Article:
Archive for the ‘little Honda’ Category

Clearly, the cheapest, and probably best way to start riding is to get on Craigslist and buy a used bike. There isn’t a lot to add to that, but there are a few tips I can give the new-to-riding.

First, patience. I missed a GREAT deal on a 2005 Suzuki M50 because I was at a training even with my National Guard unit. I had lined up to give something like $4200 for the Suzuki. But someone else snapped it up. I was pissed. Well, the following Monday, I headed down to the family farm where I work as a migrant laborer(thanks for the bang-up economy, Mr.Prez…). Before I set off on the tractor, I checked Craigslist, and there I found my Honda. I saw the 2007 Honda Shadow Spirit C2 with 5000 miles listed for $3000 and I called right away. The bike had been listed for about two hours when I made arrangements for a test-ride. My local bike shop had two 2005 Shadow 750DCs on the floor with 7000-15000 miles for $4500, so I feel like I got a pretty good deal. I still haven’t found a comparable bike for less than $3500–but the guy selling mine was set to deploy to Kuwait for a year and wanted to buy a Harley on active duty, but his wife said the Honda had to go before he got a new one; so I got a deal.

If you watch Craigslist, or for that matter, the inventory at your local bike shop, deals come and go every day. Just because you miss one doesn’t mean another one won’t come along soon. The best time to buy is probably late in the riding season when everyone’s looking to trade for a bigger/better ride. The best time to sell is around the first couple of nice days in spring, and folks will pay ridiculous cash just to get out and enjoy the weather.

Second, do your homework. Ride a bunch of different kinds of bikes if at all possible. If you’re like me and have had some previous riding experience, then get a bigger bike right away so you don’t outgrow it as I have done with my 750C2. Also, make sure to ride different types of bikes. You might find, as I did, that a “standard” like the Triumph Bonneville is a better fit than a cruiser or a supersport. Or you might find you like being scared half to death and riding in an uncomfortable position and buy a supersport. You never know!

That’s about it. Go in with as much information as possible, pay cash (going in debt on a bike is dumb. sorry, it just is), and get the bike you want–not the bike your friends want you to get.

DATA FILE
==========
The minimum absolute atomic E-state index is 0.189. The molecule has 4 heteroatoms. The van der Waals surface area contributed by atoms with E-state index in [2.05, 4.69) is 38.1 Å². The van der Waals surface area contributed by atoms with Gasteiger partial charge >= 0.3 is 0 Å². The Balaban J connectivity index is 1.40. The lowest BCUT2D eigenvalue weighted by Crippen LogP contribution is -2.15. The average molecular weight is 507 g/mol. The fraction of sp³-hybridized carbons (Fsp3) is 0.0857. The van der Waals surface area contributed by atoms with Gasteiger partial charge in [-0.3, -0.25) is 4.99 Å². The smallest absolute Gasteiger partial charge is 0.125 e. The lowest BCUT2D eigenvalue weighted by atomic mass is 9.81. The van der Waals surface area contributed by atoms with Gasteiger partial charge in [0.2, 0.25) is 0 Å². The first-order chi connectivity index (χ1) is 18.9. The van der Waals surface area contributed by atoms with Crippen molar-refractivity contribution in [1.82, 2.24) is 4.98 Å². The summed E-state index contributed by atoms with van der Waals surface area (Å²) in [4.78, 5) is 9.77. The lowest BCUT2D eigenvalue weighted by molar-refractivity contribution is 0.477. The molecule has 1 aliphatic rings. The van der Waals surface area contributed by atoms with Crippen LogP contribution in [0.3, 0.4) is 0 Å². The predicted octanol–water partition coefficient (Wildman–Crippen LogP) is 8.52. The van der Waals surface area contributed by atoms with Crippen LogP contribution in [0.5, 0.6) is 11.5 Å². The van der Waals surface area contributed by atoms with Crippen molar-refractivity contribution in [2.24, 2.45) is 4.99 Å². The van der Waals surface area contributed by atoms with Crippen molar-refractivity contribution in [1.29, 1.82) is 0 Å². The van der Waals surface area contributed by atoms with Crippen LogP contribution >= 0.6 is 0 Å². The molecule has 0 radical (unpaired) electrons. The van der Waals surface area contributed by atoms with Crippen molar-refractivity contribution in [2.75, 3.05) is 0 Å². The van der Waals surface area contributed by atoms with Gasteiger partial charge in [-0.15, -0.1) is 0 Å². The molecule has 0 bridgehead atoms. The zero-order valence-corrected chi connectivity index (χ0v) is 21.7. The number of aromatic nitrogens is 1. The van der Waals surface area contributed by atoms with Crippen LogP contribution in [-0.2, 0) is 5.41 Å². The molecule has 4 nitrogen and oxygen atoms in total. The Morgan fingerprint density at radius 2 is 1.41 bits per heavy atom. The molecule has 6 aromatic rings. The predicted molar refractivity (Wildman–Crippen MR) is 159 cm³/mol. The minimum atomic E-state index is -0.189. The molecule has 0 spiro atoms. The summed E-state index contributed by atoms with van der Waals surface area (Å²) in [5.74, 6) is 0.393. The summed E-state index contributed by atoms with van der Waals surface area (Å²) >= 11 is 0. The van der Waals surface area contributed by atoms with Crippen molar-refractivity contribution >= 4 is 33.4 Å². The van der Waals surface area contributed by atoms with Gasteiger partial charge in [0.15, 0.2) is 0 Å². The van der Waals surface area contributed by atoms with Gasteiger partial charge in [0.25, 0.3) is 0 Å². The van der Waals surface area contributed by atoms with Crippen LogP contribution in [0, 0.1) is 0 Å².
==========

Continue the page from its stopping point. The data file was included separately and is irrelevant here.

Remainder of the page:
Ride The Fat One

Posted: May 19, 2012 in little Honda, things I want

Last night a couple of friends came up to visit from a local bike night. One has a Victory V92 and the other has a 2012 Harley Fatboy Low with all the matte black extras–and in fact had a higher sticker price than my 2011 Subaru Impreza WRX. I got to go around the block on it, but it was very late and I couldn’t goose it at all without waking the dead. But I did form a couple of impressions.

First, The Fatboy Low is a large machine, and feels large. However, it really wasn’t unwieldy around the narrow town square streets. The motor was very nicely balanced, and made huge, enormous, incredible amounts of power. My friend’s bike has been tweaked and tuned so when it was last dyno’d, it hit 125hp and nearly the same number of ft/lbs. So it was quite nippy for an 800lb gorilla. Cruising the city streets at 25mph was dealt with at idle, as was launching from STOP signs–but it never felt like it was going to run away with me.

Additionally, the saddle is soft and very wide. The brakes were very good, and coordinating clutch/throttle/rear brake to perform low-speed maneuvers was pretty easy. I was initially intimidated by the size and incredible noise, but it really wasn’t any harder to drive around the town square than my Honda 750. One day I would like to make a run down the highway on it and observe its obviously muscular acceleration.

If you have $27,000 lying around, this isn’t a bad way to go. And if you have $54,000 lying around, get one for me too.

As I previously posted, I’m starting to look outside the realm of cruisers and see if there’s another bike out there that might suit me better. My biggest complaint about my bike, and most small cruisers, is a total lack of roll-on power. I don’t want to race or do anything stupid. I do, however, want to pass cars as quickly as possible. And that requires power–something my 44hp Honda lacks.